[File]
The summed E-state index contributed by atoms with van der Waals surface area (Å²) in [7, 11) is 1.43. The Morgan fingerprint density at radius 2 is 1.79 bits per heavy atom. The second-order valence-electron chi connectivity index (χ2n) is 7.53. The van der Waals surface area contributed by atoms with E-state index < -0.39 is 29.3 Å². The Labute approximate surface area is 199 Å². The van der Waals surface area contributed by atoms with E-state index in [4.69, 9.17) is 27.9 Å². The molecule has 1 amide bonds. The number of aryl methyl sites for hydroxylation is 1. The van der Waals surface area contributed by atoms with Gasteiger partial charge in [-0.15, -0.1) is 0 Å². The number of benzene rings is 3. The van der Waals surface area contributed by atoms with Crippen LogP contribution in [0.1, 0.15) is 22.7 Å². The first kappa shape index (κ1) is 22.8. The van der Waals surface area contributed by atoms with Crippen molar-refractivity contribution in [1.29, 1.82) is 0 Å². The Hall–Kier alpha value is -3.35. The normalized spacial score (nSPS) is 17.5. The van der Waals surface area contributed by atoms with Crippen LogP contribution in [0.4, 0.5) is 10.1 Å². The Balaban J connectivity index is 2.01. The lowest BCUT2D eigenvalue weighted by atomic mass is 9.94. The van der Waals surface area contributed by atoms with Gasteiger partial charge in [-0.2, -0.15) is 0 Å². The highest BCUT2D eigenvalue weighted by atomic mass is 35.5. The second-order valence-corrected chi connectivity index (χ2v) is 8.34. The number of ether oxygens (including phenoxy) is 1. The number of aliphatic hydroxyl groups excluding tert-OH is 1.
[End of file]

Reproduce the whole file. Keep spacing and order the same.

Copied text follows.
The summed E-state index contributed by atoms with van der Waals surface area (Å²) in [7, 11) is 1.43. The Morgan fingerprint density at radius 2 is 1.79 bits per heavy atom. The second-order valence-electron chi connectivity index (χ2n) is 7.53. The van der Waals surface area contributed by atoms with E-state index < -0.39 is 29.3 Å². The Labute approximate surface area is 199 Å². The van der Waals surface area contributed by atoms with E-state index in [4.69, 9.17) is 27.9 Å². The molecule has 1 amide bonds. The number of aryl methyl sites for hydroxylation is 1. The van der Waals surface area contributed by atoms with Gasteiger partial charge in [-0.15, -0.1) is 0 Å². The number of benzene rings is 3. The van der Waals surface area contributed by atoms with Crippen LogP contribution in [0.1, 0.15) is 22.7 Å². The first kappa shape index (κ1) is 22.8. The van der Waals surface area contributed by atoms with Crippen molar-refractivity contribution in [1.29, 1.82) is 0 Å². The Hall–Kier alpha value is -3.35. The normalized spacial score (nSPS) is 17.5. The van der Waals surface area contributed by atoms with Crippen LogP contribution in [0.4, 0.5) is 10.1 Å². The Balaban J connectivity index is 2.01. The lowest BCUT2D eigenvalue weighted by atomic mass is 9.94. The van der Waals surface area contributed by atoms with Gasteiger partial charge in [-0.2, -0.15) is 0 Å². The highest BCUT2D eigenvalue weighted by atomic mass is 35.5. The second-order valence-corrected chi connectivity index (χ2v) is 8.34. The number of ether oxygens (including phenoxy) is 1. The number of aliphatic hydroxyl groups excluding tert-OH is 1.